Scott G. Winterton, Dnews
Utah's Lt. Governor Gary Herbert certifies the ballots as Utah's Electoral College casts their votes for the President and Vice Presidents of the United States of America from the Supreme Court room at the Capitol in 2008.

Richard Davis' column of Jan. 23, "Ways to make the Electoral College more fair," resonates with me. (I like the "more fair" part.) The Electoral College, instituted to keep the populous urban areas from dominating the less populous areas, is necessary and there should be no discussion to replace it. But each state can change its process, and more fair is desirable.

The current "winner-take-all" method (in 48 states) is unfair as it disenfranchises up to 50 percent of the voters and still favors the urban areas. Consider, if you are a Republican in blue-state California or a Democrat in red-state Utah, why even bother to cast a vote for president?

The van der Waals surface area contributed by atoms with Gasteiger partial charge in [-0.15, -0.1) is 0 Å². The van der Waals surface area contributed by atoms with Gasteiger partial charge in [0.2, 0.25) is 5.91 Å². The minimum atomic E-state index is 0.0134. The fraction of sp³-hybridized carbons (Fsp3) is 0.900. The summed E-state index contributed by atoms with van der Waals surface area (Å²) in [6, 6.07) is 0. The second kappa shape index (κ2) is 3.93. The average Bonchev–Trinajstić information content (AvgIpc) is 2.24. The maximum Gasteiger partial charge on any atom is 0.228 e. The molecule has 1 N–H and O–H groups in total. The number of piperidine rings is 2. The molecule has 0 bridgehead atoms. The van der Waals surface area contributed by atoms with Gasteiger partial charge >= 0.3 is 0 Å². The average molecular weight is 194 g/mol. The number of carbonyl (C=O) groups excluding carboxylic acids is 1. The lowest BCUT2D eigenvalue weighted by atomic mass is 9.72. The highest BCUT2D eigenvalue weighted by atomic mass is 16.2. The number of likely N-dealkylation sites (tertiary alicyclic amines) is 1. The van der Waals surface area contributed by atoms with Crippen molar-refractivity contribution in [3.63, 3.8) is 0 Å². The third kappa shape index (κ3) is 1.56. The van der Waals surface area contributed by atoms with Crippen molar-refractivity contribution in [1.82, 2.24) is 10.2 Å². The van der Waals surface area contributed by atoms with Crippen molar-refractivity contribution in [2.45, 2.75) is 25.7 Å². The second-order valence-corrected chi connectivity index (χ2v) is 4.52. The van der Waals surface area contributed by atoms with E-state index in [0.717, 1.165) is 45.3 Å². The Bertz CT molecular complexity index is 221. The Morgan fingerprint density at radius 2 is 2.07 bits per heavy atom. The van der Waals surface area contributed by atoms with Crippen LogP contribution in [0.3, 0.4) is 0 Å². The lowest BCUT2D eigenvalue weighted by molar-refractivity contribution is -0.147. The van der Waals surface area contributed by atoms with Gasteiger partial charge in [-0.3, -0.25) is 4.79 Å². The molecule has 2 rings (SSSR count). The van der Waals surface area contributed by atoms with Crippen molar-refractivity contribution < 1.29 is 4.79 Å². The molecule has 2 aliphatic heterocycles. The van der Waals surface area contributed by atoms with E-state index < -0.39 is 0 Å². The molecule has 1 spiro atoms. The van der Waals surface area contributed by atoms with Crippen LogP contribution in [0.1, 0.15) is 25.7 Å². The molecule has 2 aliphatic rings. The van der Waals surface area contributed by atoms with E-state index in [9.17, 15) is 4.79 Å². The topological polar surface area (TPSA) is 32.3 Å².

The Nebraska and Maine models, to which Davis referred, would have resulted in a "more fair" 2012 presidential election, more representative of the nation rather than the lopsided result of Obama – 332, Romney – 206 (61 percent to 38 percent).

Under the Nebraska/Maine model, Electoral College votes would be allocated by two criteria: on the basis of congressional districts, with two votes per state allocated on the basis of the popular vote in the state. This is a more fair approach. It slightly reduces the over-weighting of concentrated voting in high density urban areas, and more fairly represents the country as a whole.

David S. Hullinger